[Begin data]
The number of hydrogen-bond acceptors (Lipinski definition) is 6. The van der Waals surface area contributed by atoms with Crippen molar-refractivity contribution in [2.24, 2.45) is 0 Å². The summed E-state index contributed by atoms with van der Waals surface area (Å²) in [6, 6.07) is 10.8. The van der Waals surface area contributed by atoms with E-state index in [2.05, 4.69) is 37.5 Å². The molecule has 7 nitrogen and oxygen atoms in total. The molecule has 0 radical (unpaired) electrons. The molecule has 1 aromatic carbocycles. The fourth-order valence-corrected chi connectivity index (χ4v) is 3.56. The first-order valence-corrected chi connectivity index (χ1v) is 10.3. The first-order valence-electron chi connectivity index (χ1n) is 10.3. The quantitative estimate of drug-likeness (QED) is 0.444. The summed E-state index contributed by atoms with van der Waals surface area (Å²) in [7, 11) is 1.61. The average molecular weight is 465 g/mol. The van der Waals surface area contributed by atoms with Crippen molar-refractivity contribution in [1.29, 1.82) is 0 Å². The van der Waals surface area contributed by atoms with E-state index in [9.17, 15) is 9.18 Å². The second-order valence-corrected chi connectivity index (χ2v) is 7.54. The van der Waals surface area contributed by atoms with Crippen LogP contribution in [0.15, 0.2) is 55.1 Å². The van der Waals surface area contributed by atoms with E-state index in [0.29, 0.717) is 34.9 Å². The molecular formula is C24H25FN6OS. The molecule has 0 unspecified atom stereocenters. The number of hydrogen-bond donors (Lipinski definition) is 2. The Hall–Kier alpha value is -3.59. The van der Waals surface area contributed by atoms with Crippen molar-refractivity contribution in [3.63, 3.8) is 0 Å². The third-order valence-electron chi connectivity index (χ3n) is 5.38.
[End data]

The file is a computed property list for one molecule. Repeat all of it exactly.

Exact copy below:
The number of hydrogen-bond acceptors (Lipinski definition) is 6. The van der Waals surface area contributed by atoms with Crippen molar-refractivity contribution in [2.24, 2.45) is 0 Å². The summed E-state index contributed by atoms with van der Waals surface area (Å²) in [6, 6.07) is 10.8. The van der Waals surface area contributed by atoms with E-state index in [2.05, 4.69) is 37.5 Å². The molecule has 7 nitrogen and oxygen atoms in total. The molecule has 0 radical (unpaired) electrons. The molecule has 1 aromatic carbocycles. The fourth-order valence-corrected chi connectivity index (χ4v) is 3.56. The first-order valence-corrected chi connectivity index (χ1v) is 10.3. The first-order valence-electron chi connectivity index (χ1n) is 10.3. The quantitative estimate of drug-likeness (QED) is 0.444. The summed E-state index contributed by atoms with van der Waals surface area (Å²) in [7, 11) is 1.61. The average molecular weight is 465 g/mol. The van der Waals surface area contributed by atoms with Crippen molar-refractivity contribution in [1.29, 1.82) is 0 Å². The van der Waals surface area contributed by atoms with E-state index in [9.17, 15) is 9.18 Å². The second-order valence-corrected chi connectivity index (χ2v) is 7.54. The van der Waals surface area contributed by atoms with Crippen LogP contribution in [0.15, 0.2) is 55.1 Å². The van der Waals surface area contributed by atoms with E-state index in [0.29, 0.717) is 34.9 Å². The molecular formula is C24H25FN6OS. The molecule has 0 unspecified atom stereocenters. The number of hydrogen-bond donors (Lipinski definition) is 2. The Hall–Kier alpha value is -3.59. The van der Waals surface area contributed by atoms with Crippen molar-refractivity contribution in [3.63, 3.8) is 0 Å². The third-order valence-electron chi connectivity index (χ3n) is 5.38.